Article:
This was one of my older recipes from 2011. What I did differently this time was not using a grill but having the grill effect. It’s for people who can’t grill, don’t grill, or just plain won’t grill because it’s too hot outside (ahem ahem you know who you are). I bake these in the oven, then sear them on a grill pan for 2 minutes on each side. If you see the photo above, they don’t look any different from actual grilled wings. I also use the method of baking before grilling too, because I find that the baking process keeps the wings juicier than just grilling them raw, which creates too much char on the outside and dry meat on the inside. So if you would like to actually grill these, check out the recipe here.
Scroll to the end of the post for the printable recipe.
I updated this recipe again for a couple of reasons. One, because I wanted to show you how to grill without a grill, and two, because I’ve recently seen the controversy surrounding the infamous Pioneer Woman episode in which she tricks her husband and his friends into trying ‘Asian hot wings’. Here is a quote pulled from the article on Eater.com:
One member of her crew asks, “Where are the real wings?” Another dude says, “I don’t trust ‘em.” Drummond laughs and says, “I’m just kidding guys, I wouldn’t do that to you.” Then she pulls a tray of good ole American Buffalo wings out of the oven, much to the delight of her boys, one of whom says, “Now those are some wings.”
Most of the Asian community is livid over this, as it is so blatantly racist and somehow was able to air on TV without anyone batting an eye. By using ‘Asian’ style wings as a joke, it is perpetuating the fear that there is something wrong with other cultures and their cooking. Different is wrong, different is bad. And to make it even worse, Pioneer woman ended the joke by bringing out white people wings, in which a giant relief swept over them, since they couldn’t bear to try anything different from American wings.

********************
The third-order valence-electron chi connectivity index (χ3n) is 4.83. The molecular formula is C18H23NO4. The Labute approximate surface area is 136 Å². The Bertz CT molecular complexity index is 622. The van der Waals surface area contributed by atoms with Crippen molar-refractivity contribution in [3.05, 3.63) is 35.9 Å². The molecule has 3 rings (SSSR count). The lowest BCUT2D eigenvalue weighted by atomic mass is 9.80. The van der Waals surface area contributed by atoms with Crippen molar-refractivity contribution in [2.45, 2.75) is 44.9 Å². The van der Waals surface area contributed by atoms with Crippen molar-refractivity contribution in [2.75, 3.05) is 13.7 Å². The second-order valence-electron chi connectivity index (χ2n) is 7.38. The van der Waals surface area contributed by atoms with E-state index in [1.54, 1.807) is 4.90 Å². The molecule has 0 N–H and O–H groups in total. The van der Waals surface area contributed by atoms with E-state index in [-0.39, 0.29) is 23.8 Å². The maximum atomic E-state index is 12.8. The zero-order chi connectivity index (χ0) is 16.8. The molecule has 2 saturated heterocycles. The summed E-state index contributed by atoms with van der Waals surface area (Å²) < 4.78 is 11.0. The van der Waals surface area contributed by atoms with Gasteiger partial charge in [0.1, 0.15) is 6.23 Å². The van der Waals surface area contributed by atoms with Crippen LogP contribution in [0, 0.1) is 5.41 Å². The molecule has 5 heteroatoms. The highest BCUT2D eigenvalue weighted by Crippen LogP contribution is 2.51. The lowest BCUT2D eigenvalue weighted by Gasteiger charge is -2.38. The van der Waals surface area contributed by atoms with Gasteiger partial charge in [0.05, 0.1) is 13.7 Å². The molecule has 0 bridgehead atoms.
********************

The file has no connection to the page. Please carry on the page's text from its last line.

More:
Why bother making Asian wings on a TV show if nobody is willing to try them? Why go through the effort if you’re just making it into a joke?
Since a lot of people don’t seem to understand why Asians are so angry about this, let me explain. We’ve heard all these comments during our lives from non-Asians’, here are a few I’ve heard during my lifetime:
“How can you eat that?” – as you’re eating tripe at dim sum.
“Sorry, I don’t eat dog.” – as you invite someone out for Vietnamese food.
“If you can’t put chopsticks in the dishwasher, how can they get clean? It’s so unsanitary!” – as I wasn’t even given a chance to answer the question but the person asking passes judgment/ignorance. I wonder what people did before dishwashers.
“Every time I go to a Chinese restaurant, I get sick.” – assumes that food is unsanitary which is why they got sick, and not from a weak stomach that has never been exposed to different foods.
“I don’t eat Chinese food because I don’t like sushi.” – no comment.
“The roast pig has been sitting out for 30 minutes. Bacteria is growing on it, I’m not eating it!” – As if pizza, hamburgers, or your restaurant entrée has never sat out for that period of time before, yet the roast pig is a biohazard.
“I don’t trust it.” – as you’re treating a friend to dim sum for the first time.
“I can’t wait to go to McDonald’s and get a burger when this is done.” – overheard during a 12 course Chinese banquet dinner.
“Are they going to serve Monkey brains next? I feel like I’m in Indiana Jones Temple of Doom!” – overheard at another Chinese banquet.